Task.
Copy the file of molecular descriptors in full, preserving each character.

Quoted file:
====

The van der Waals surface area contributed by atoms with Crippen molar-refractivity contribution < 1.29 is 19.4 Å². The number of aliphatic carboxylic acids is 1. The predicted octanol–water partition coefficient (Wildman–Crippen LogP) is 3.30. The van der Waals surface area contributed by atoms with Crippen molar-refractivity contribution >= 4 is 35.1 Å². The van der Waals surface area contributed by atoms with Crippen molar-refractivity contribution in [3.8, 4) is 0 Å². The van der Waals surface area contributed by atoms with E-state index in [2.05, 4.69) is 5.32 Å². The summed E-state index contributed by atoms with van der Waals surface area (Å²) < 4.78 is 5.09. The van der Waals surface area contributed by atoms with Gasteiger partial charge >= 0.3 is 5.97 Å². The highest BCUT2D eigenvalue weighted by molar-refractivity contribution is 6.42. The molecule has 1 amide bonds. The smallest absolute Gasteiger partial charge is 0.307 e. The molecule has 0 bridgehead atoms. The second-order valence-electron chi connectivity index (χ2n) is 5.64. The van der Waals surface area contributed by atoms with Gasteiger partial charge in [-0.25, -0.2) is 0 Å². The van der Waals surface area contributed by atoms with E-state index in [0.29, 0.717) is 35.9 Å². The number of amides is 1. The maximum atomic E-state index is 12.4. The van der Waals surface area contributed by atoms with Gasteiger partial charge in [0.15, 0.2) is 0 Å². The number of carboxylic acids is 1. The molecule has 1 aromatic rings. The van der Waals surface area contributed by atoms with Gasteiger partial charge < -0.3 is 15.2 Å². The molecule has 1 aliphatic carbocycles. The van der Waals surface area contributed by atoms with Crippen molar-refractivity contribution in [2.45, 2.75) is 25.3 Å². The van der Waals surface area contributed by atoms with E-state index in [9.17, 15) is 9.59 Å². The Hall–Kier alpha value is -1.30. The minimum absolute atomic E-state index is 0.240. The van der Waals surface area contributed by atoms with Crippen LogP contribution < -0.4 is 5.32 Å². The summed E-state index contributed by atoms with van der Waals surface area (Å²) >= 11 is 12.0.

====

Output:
The van der Waals surface area contributed by atoms with Crippen molar-refractivity contribution < 1.29 is 19.4 Å². The number of aliphatic carboxylic acids is 1. The predicted octanol–water partition coefficient (Wildman–Crippen LogP) is 3.30. The van der Waals surface area contributed by atoms with Crippen molar-refractivity contribution >= 4 is 35.1 Å². The van der Waals surface area contributed by atoms with Crippen molar-refractivity contribution in [3.8, 4) is 0 Å². The van der Waals surface area contributed by atoms with E-state index in [2.05, 4.69) is 5.32 Å². The summed E-state index contributed by atoms with van der Waals surface area (Å²) < 4.78 is 5.09. The van der Waals surface area contributed by atoms with Gasteiger partial charge >= 0.3 is 5.97 Å². The highest BCUT2D eigenvalue weighted by molar-refractivity contribution is 6.42. The molecule has 1 amide bonds. The smallest absolute Gasteiger partial charge is 0.307 e. The molecule has 0 bridgehead atoms. The second-order valence-electron chi connectivity index (χ2n) is 5.64. The van der Waals surface area contributed by atoms with Gasteiger partial charge in [-0.25, -0.2) is 0 Å². The van der Waals surface area contributed by atoms with E-state index in [0.29, 0.717) is 35.9 Å². The number of amides is 1. The maximum atomic E-state index is 12.4. The van der Waals surface area contributed by atoms with Gasteiger partial charge in [0.15, 0.2) is 0 Å². The number of carboxylic acids is 1. The molecule has 1 aromatic rings. The van der Waals surface area contributed by atoms with Gasteiger partial charge < -0.3 is 15.2 Å². The molecule has 1 aliphatic carbocycles. The van der Waals surface area contributed by atoms with Crippen molar-refractivity contribution in [2.45, 2.75) is 25.3 Å². The van der Waals surface area contributed by atoms with E-state index in [9.17, 15) is 9.59 Å². The Hall–Kier alpha value is -1.30. The minimum absolute atomic E-state index is 0.240. The van der Waals surface area contributed by atoms with Crippen LogP contribution < -0.4 is 5.32 Å². The summed E-state index contributed by atoms with van der Waals surface area (Å²) >= 11 is 12.0.